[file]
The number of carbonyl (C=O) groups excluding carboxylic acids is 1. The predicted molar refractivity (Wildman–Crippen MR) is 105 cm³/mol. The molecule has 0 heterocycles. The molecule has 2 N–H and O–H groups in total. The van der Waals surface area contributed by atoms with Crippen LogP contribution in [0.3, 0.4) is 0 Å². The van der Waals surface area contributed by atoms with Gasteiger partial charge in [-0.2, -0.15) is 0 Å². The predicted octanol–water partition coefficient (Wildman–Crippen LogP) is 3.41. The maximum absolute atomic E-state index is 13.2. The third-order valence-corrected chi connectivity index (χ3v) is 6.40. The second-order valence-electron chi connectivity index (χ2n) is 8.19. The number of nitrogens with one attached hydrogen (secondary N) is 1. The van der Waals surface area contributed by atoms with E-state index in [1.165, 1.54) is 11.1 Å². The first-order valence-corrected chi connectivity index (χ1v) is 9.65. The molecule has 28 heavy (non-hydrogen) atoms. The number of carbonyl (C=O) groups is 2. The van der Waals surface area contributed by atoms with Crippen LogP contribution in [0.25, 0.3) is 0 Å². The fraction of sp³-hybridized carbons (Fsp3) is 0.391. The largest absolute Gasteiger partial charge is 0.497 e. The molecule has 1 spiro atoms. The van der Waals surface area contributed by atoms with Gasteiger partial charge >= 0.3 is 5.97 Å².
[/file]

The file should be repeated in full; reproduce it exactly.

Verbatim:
The number of carbonyl (C=O) groups excluding carboxylic acids is 1. The predicted molar refractivity (Wildman–Crippen MR) is 105 cm³/mol. The molecule has 0 heterocycles. The molecule has 2 N–H and O–H groups in total. The van der Waals surface area contributed by atoms with Crippen LogP contribution in [0.3, 0.4) is 0 Å². The van der Waals surface area contributed by atoms with Gasteiger partial charge in [-0.2, -0.15) is 0 Å². The predicted octanol–water partition coefficient (Wildman–Crippen LogP) is 3.41. The maximum absolute atomic E-state index is 13.2. The third-order valence-corrected chi connectivity index (χ3v) is 6.40. The second-order valence-electron chi connectivity index (χ2n) is 8.19. The number of nitrogens with one attached hydrogen (secondary N) is 1. The van der Waals surface area contributed by atoms with E-state index in [1.165, 1.54) is 11.1 Å². The first-order valence-corrected chi connectivity index (χ1v) is 9.65. The molecule has 28 heavy (non-hydrogen) atoms. The number of carbonyl (C=O) groups is 2. The van der Waals surface area contributed by atoms with Crippen LogP contribution in [0.25, 0.3) is 0 Å². The fraction of sp³-hybridized carbons (Fsp3) is 0.391. The largest absolute Gasteiger partial charge is 0.497 e. The molecule has 1 spiro atoms. The van der Waals surface area contributed by atoms with Gasteiger partial charge >= 0.3 is 5.97 Å².